Dementia drug discovery

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By Dr Simon Ridley | Wednesday 11 December 2013

Ending the wait for new treatments

A few weeks ago, we were excited to launch a new project to create a dementia Drug Discovery Institute. At this stage, we have invited leading universities in the UK to express their interest in providing a home for our Institute, and I’m pleased that we’ve already had positive conversations with a number of top institutions showing an immediate interest in the idea.

The Institute, which we hope will get up and running next year, will see us fund a team of biologists and chemists to bring promising early-stage ideas into the drug discovery pipeline. These projects will be generated from the university hosting the Institute as well as from published papers from across the world. The Drug Discovery Institute will join together specialist expertise in drug discovery with academic researchers and clinicians with knowledge of the disease areas and ideas to make big things happen.

If our Institute is driving drug discovery from inside the academic sector, then our newly-announced Dementia Consortium is the flip side. The Consortium, comprising Alzheimer’s Research UK, MRC Technology and the two pharmaceutical companies Eisai and Lilly, will go out to the academic sector in the UK and around the world and will fund the development of new drug targets, that is, biological processes that play a role in Alzheimer’s disease and other diseases that cause dementia.

The consortium will support academic teams to scrutinise and test these promising targets in detail and, if the targets’ potential is confirmed, the pharmaceutical industry partners involved will have the opportunity to take them into a journey of further development that ends, we hope, with drugs that benefit people with dementia.

We must do better for people afflicted by dementia by developing new treatments that act against disease processes themselves, slowing or halting progress.

It’s been over ten years since the last dementia drug was made available. Existing treatments can help, but only for some people, for some symptoms and for a limited time. We must do better for people afflicted by dementia by developing new treatments that act against disease processes themselves, slowing or halting progress. A drug that could delay the onset of symptoms for five years would halve the number of people with dementia. For the hundreds of thousands of people that would benefit, the impact for them personally, and for their families, would be immeasurable.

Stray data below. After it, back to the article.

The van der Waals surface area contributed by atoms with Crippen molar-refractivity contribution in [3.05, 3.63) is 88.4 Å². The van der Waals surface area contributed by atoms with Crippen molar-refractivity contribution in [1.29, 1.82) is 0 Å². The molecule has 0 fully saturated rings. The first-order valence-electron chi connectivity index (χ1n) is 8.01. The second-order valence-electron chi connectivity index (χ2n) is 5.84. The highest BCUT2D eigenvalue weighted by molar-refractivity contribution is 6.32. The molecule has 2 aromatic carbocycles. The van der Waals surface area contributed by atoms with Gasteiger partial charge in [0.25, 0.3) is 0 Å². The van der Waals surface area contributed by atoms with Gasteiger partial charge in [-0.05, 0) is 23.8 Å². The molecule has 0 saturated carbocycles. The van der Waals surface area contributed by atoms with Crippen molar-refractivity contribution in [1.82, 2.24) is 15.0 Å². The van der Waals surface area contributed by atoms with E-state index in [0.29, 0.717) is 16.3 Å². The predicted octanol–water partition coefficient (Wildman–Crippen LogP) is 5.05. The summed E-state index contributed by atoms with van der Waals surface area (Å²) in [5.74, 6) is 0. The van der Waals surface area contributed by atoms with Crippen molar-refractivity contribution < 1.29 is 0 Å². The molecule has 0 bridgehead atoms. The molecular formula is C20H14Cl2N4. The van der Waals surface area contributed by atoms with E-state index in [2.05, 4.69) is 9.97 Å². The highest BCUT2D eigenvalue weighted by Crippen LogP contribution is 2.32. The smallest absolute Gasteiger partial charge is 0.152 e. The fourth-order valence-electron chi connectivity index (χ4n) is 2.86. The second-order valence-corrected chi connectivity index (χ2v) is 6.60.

Alzheimer’s Research UK is going far further than any other UK charity in driving the development of new treatments for dementia. These important and promising strategic projects join our ongoing grant funding of the most innovative ideas from the UK dementia research sector. Together they are helping us to make inroads into fully understanding the causes of dementia, improving diagnosis, uncovering new ways to reduce risk or prevent dementia and, more than ever, to create drugs to stop it in its tracks.

1 Comment

  1. Graham Ewing on 11th December 2015 at 3:07 pm

    Invited Speaker. Ewing GW. 7th Chongqing International Neurology Forum. 27-29th November 2015, Chongqing, China.

    Ewing GW. The successful treatment of Dysarthria using Strannik Light Therapy (Biofeedback): a case study. Case Reports in Clinical Medicine June 2015;4(7):266-269

    Invited Paper. Ewing GW. Back to Basics: Limitations of Research influencing the Human Brain Project. Comput Sci Syst Biol 2015;8:6:322-326

    Ewing GW, Grakov IG (2015) A Comparison of the Aims and Objectives of the Human Brain Project with Grakov’s Mathematical Model of the Autonomic Nervous System (Strannik Technology). Enliven: Neurol Neurotech 2015;1(1): 002.

    Ewing GW. Case Study: the Determination a Complex Multi-Systemic Medical Condition by a Cognitive, Virtual Scanning Technique. Case Reports in Clinical Medicine 2015;4(6):209-221 doi: 10.4236/crcm.2015.46042.

    Invited Short Commentary. Ewing GW. Are we so obsessed with technology that we fail to apply basic logic to what we see? Human Genetics & Embryology 2015;5:1.

    Ewing GW. A Framework for a Mathematical Model of the Autonomic Nervous System and Physiological Systems using the NeuroRegulation of Blood Glucose as an Example. J Comput Sci Syst Biol 2015; 8(2): 59-73.

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About the author

Dr Simon Ridley

Simon joined Alzheimer's Research UK in January 2009. As Head of Research he was responsible for the delivery of funding programmes. Simon follows new developments in dementia research and is a regular media spokesperson on research matters.

Simon has extensive experience as a researcher and has worked in industry. He studied biochemistry at Trinity College Dublin and obtained his PhD from Cambridge University. He no longer works for Alzheimer's Research UK.